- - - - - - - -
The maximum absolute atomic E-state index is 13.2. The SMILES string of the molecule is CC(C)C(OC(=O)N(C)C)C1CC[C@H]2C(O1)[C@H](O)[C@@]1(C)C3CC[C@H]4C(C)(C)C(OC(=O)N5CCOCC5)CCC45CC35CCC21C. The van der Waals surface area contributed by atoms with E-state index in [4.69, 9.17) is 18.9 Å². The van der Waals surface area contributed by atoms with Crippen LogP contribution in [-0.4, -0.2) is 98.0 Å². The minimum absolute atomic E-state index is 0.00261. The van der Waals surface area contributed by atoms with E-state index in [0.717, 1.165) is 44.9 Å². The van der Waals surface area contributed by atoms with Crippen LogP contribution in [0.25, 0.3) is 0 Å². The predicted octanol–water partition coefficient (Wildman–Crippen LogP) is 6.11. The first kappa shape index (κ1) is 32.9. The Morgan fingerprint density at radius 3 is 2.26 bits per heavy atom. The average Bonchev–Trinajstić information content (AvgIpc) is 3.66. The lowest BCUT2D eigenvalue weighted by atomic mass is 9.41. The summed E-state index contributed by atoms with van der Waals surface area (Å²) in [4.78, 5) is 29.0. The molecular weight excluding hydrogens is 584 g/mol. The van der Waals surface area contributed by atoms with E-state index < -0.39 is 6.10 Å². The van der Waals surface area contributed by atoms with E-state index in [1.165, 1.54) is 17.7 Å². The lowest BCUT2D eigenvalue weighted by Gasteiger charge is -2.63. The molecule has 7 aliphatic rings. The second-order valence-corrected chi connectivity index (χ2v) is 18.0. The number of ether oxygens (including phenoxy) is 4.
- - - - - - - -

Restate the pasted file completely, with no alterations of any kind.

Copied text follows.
The maximum absolute atomic E-state index is 13.2. The SMILES string of the molecule is CC(C)C(OC(=O)N(C)C)C1CC[C@H]2C(O1)[C@H](O)[C@@]1(C)C3CC[C@H]4C(C)(C)C(OC(=O)N5CCOCC5)CCC45CC35CCC21C. The van der Waals surface area contributed by atoms with E-state index in [4.69, 9.17) is 18.9 Å². The van der Waals surface area contributed by atoms with Crippen LogP contribution in [-0.4, -0.2) is 98.0 Å². The minimum absolute atomic E-state index is 0.00261. The van der Waals surface area contributed by atoms with E-state index in [0.717, 1.165) is 44.9 Å². The van der Waals surface area contributed by atoms with Crippen LogP contribution in [0.25, 0.3) is 0 Å². The predicted octanol–water partition coefficient (Wildman–Crippen LogP) is 6.11. The first kappa shape index (κ1) is 32.9. The Morgan fingerprint density at radius 3 is 2.26 bits per heavy atom. The average Bonchev–Trinajstić information content (AvgIpc) is 3.66. The lowest BCUT2D eigenvalue weighted by atomic mass is 9.41. The summed E-state index contributed by atoms with van der Waals surface area (Å²) in [4.78, 5) is 29.0. The molecular weight excluding hydrogens is 584 g/mol. The van der Waals surface area contributed by atoms with E-state index < -0.39 is 6.10 Å². The van der Waals surface area contributed by atoms with E-state index in [1.165, 1.54) is 17.7 Å². The lowest BCUT2D eigenvalue weighted by Gasteiger charge is -2.63. The molecule has 7 aliphatic rings. The second-order valence-corrected chi connectivity index (χ2v) is 18.0. The number of ether oxygens (including phenoxy) is 4.